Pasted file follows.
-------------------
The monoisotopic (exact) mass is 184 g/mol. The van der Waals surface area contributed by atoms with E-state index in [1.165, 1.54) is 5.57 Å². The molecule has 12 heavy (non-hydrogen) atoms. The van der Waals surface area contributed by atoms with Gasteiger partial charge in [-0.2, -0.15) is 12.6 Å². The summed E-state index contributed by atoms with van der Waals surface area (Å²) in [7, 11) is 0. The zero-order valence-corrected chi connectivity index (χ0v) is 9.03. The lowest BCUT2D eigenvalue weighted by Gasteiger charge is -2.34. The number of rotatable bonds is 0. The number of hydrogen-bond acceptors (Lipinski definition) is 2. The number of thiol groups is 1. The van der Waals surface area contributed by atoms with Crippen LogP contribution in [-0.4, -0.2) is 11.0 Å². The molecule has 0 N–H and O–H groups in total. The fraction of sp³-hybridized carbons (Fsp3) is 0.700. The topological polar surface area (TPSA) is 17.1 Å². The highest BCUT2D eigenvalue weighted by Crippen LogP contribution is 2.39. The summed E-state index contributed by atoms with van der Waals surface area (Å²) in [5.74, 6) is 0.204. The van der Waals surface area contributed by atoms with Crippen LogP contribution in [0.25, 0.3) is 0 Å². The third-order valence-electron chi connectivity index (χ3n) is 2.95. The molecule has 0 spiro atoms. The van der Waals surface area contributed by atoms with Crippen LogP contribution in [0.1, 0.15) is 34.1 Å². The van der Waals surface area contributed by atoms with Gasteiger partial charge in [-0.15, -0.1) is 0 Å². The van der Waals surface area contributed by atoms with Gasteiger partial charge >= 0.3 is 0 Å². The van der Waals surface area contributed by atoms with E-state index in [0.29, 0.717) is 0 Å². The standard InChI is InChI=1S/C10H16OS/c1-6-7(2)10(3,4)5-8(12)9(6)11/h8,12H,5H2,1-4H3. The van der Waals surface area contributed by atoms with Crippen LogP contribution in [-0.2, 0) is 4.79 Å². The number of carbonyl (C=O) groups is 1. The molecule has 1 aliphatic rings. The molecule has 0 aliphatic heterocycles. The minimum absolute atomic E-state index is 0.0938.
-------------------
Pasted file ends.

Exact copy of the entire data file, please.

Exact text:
The monoisotopic (exact) mass is 184 g/mol. The van der Waals surface area contributed by atoms with E-state index in [1.165, 1.54) is 5.57 Å². The molecule has 12 heavy (non-hydrogen) atoms. The van der Waals surface area contributed by atoms with Gasteiger partial charge in [-0.2, -0.15) is 12.6 Å². The summed E-state index contributed by atoms with van der Waals surface area (Å²) in [7, 11) is 0. The zero-order valence-corrected chi connectivity index (χ0v) is 9.03. The lowest BCUT2D eigenvalue weighted by Gasteiger charge is -2.34. The number of rotatable bonds is 0. The number of hydrogen-bond acceptors (Lipinski definition) is 2. The number of thiol groups is 1. The van der Waals surface area contributed by atoms with Crippen LogP contribution in [-0.4, -0.2) is 11.0 Å². The molecule has 0 N–H and O–H groups in total. The fraction of sp³-hybridized carbons (Fsp3) is 0.700. The topological polar surface area (TPSA) is 17.1 Å². The highest BCUT2D eigenvalue weighted by Crippen LogP contribution is 2.39. The summed E-state index contributed by atoms with van der Waals surface area (Å²) in [5.74, 6) is 0.204. The van der Waals surface area contributed by atoms with Crippen LogP contribution in [0.25, 0.3) is 0 Å². The third-order valence-electron chi connectivity index (χ3n) is 2.95. The molecule has 0 spiro atoms. The van der Waals surface area contributed by atoms with Crippen LogP contribution in [0.1, 0.15) is 34.1 Å². The van der Waals surface area contributed by atoms with Gasteiger partial charge in [-0.15, -0.1) is 0 Å². The van der Waals surface area contributed by atoms with Gasteiger partial charge >= 0.3 is 0 Å². The van der Waals surface area contributed by atoms with E-state index in [0.29, 0.717) is 0 Å². The standard InChI is InChI=1S/C10H16OS/c1-6-7(2)10(3,4)5-8(12)9(6)11/h8,12H,5H2,1-4H3. The van der Waals surface area contributed by atoms with Crippen LogP contribution in [-0.2, 0) is 4.79 Å². The number of carbonyl (C=O) groups is 1. The molecule has 1 aliphatic rings. The molecule has 0 aliphatic heterocycles. The minimum absolute atomic E-state index is 0.0938.